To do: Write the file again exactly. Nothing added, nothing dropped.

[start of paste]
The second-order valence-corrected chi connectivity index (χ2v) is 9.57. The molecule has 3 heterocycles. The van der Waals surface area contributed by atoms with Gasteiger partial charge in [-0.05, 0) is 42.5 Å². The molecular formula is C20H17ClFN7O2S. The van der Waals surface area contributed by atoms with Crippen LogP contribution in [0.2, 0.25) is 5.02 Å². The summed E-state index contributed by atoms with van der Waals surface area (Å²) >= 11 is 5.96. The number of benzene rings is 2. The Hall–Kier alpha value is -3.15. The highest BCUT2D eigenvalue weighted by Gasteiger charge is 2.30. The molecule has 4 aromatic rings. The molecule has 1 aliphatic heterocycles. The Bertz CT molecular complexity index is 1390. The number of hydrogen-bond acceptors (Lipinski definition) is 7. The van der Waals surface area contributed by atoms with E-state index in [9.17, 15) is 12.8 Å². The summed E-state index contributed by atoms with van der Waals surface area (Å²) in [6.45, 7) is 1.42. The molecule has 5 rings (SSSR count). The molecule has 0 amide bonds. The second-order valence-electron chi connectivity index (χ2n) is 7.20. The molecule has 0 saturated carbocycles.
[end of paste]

The second-order valence-corrected chi connectivity index (χ2v) is 9.57. The molecule has 3 heterocycles. The van der Waals surface area contributed by atoms with Gasteiger partial charge in [-0.05, 0) is 42.5 Å². The molecular formula is C20H17ClFN7O2S. The van der Waals surface area contributed by atoms with Crippen LogP contribution in [0.2, 0.25) is 5.02 Å². The summed E-state index contributed by atoms with van der Waals surface area (Å²) >= 11 is 5.96. The number of benzene rings is 2. The Hall–Kier alpha value is -3.15. The highest BCUT2D eigenvalue weighted by Gasteiger charge is 2.30. The molecule has 4 aromatic rings. The molecule has 1 aliphatic heterocycles. The Bertz CT molecular complexity index is 1390. The number of hydrogen-bond acceptors (Lipinski definition) is 7. The van der Waals surface area contributed by atoms with E-state index in [9.17, 15) is 12.8 Å². The summed E-state index contributed by atoms with van der Waals surface area (Å²) in [6.45, 7) is 1.42. The molecule has 5 rings (SSSR count). The molecule has 0 amide bonds. The second-order valence-electron chi connectivity index (χ2n) is 7.20. The molecule has 0 saturated carbocycles.